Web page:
6. PayTM: – PayTM has also partnered with onlineRTI.com, where it will sponsor 1,000 ‘Right To Information’ (RTI) requests, after being reviewed by their marketing and HR team.Additionally, PayTM has also partnerships with a micro-lending platform called Milaap, where customers can opt to give loans to anyone listed on the website.
7. BookMyShow: – Bookmyshow runs something called – BookASmile, which is a two-person team being run by Farzana Cama Balpande, which gives you an option to donate Re 1 per transaction of a movie ticket.
Other than that, Indian tech start-ups also stood up, when the world was hit by natural calamities as well. Take for example the – Nepal Relief! Companies like PayTM, Nurturing Green, Uber, Ola, FoodPanda, Freecharge, etc. extended their support in various ways, such as: –
1. PayTM: – Matched Rupee to Rupee for every donation that went through them and directed it to Prime Minister’s relief Fund
2. Nurturing Green: – Anything that was bought on the 1st May through their website, their entire sales, was donated through PayTM, who then doubled every rupee.
3. Uber: – They also matched Rupee to Rupee for every donation that went through them and also directed it to Prime Minister’s relief Fund
4. Ola: – Connecting all the donations that came to them, to Prime Minister’s Relief Fund
5. Foodpanda: – They too, matched Rupee to Rupee for every donation that went through them, but donated it to Iskon Food Relief Foundation
6. Freecharge: – Donated ₹20 for every missed call given to 9590-666-222 and also gave a recharge coupon to them
But with the newly reformed Companies Act 2013, companies would now have to be more organized and planned long-term.
WHY IS IT THE NEED OF THE HOUR ?
Over the period of time, corporates have begun to realise that these CSR activities not only help the society in general, but also helps the organization and its employees directly too!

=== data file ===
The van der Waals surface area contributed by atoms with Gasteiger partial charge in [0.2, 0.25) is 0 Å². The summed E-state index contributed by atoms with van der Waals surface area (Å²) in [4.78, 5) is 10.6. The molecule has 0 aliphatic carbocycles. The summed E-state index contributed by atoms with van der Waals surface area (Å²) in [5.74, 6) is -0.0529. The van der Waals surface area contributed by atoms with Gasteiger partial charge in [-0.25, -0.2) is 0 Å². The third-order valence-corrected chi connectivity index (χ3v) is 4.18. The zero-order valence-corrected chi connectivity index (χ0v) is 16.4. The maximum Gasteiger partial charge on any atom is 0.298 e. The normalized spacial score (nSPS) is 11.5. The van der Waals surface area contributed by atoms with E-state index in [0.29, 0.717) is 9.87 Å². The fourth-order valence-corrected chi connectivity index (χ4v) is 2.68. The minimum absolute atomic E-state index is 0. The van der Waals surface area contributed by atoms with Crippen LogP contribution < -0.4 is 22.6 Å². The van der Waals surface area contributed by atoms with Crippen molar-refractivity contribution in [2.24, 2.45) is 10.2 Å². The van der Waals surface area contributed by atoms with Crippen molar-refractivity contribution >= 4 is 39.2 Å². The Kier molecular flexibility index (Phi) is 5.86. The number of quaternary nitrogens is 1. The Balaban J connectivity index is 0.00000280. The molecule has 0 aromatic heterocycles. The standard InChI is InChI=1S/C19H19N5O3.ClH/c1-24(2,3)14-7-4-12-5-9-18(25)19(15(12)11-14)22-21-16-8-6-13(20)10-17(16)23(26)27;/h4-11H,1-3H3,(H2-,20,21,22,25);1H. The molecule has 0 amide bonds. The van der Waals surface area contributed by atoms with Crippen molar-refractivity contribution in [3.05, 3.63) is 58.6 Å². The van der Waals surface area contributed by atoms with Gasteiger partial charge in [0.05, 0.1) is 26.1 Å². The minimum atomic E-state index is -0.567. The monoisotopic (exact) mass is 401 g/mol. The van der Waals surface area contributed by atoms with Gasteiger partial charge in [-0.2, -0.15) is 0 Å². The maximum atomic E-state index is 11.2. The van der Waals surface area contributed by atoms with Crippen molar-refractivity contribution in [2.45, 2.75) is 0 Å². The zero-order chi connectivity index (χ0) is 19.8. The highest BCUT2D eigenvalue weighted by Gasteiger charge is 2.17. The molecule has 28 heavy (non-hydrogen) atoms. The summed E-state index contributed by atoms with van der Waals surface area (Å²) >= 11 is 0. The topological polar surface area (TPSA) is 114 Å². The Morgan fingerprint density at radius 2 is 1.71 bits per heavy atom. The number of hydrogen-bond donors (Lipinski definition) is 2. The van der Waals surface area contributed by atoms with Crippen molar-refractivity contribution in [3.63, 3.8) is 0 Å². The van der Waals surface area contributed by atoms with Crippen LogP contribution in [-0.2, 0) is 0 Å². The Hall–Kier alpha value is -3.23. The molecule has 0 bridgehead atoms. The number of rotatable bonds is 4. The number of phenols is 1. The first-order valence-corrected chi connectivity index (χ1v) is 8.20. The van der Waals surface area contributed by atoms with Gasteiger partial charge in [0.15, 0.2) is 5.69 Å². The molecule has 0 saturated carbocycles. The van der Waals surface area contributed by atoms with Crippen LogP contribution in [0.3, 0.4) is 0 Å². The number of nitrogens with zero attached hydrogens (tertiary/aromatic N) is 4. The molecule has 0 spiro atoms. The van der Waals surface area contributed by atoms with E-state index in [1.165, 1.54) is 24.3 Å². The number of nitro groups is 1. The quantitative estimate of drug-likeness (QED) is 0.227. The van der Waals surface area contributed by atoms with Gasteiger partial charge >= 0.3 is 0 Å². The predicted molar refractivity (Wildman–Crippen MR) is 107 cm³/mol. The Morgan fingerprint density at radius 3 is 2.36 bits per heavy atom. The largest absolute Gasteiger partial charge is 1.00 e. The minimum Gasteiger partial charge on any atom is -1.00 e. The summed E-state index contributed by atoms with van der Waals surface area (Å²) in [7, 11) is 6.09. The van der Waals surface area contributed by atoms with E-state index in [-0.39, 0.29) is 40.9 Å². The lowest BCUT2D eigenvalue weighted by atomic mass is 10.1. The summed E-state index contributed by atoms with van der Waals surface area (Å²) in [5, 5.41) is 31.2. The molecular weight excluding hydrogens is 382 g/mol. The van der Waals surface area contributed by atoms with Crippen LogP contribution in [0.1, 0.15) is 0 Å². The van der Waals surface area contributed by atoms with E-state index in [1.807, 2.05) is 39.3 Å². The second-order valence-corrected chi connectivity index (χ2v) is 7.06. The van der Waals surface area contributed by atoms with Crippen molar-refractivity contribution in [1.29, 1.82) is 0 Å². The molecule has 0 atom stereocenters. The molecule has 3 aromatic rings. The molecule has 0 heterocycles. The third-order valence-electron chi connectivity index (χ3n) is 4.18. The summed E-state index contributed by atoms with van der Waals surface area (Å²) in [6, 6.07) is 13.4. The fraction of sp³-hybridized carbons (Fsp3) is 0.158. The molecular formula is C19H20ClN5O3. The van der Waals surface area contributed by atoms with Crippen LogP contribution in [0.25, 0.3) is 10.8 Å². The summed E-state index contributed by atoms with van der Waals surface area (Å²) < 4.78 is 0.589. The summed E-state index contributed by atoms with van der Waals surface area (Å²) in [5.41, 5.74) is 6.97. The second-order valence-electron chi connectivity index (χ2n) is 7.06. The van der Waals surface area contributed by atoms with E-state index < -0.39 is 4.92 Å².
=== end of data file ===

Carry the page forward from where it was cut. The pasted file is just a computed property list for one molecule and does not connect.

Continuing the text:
And with the recent amendments in the CSR policy, which also included investments in Technology Incubators, making it even more evident that CSR activities have their own benefits too.
But sadly, quite opposite to the hopes, the situation looks otherwise!
Off all the options, from eradicating hunger, promoting education, sanitation, etc. that the Schedule VII list (which explained the overall scope of the CSR policy) contained; funding technology incubators, stood last in the first year of implementation, and barely managed to receive any money.
Incubators are institutions that help start-ups survive in their very early stages, stages when most of them are dependent on funding from family and friends.
Incubators are very valuable and a much needed aspect, that is currently required in our society, as they help you with a complete growth package, ranging from grants (anywhere between ₹25 and ₹50 lakhs approx), infrastructure, networking, etc…
Even impact funds (funds that invest in social start-ups) don’t invest in the prototype stage! Hence, our society desperately needs CSR money, which will help to easily scale and build credibility.
There are about 100 incubators associated with academic institutions and most of them are funded by the Department of Science and Technology (DST), the Ministry of Micro, Small and Medium Enterprises (MSME) and the Small Industries Development Bank of India (SIDBI). But only around five of the most prominent incubators have received CSR funding of under ₹2 crores in total.
These include: –
– Indian Institute of Management Ahmedabad (IIM – A) – ₹75 lakhs
– Indian Institute of Science (IISc) and Indian Institute of Technology Delhi (IIT-D) – ₹50 lakhs each
– IIM Calcutta and BITS Hyderabad – ₹5 lakhs each
About 10-12 start-ups are incubated at each of these centres, and they could be involved in developing clean technology, healthcare solutions and creating information technology (IT) innovations.
While, other well-known incubators associated with reputed institutions like IIT Madras, IIM Bangalore and IIM Calcutta haven’t received any CSR funding yet.
And even though, there are corporate offline brands like Mahindra & Mahindra Financial Services Ltd (MMFSL) doing their bit by directly investing in incubators and social start-ups, through their CSR funds. There still remain a large chunk of corporates, who aren’t that keen.
Incubators admit the interest from companies has been unenthusiastic and the reasons for this are many. Let’s point out a few major ones: –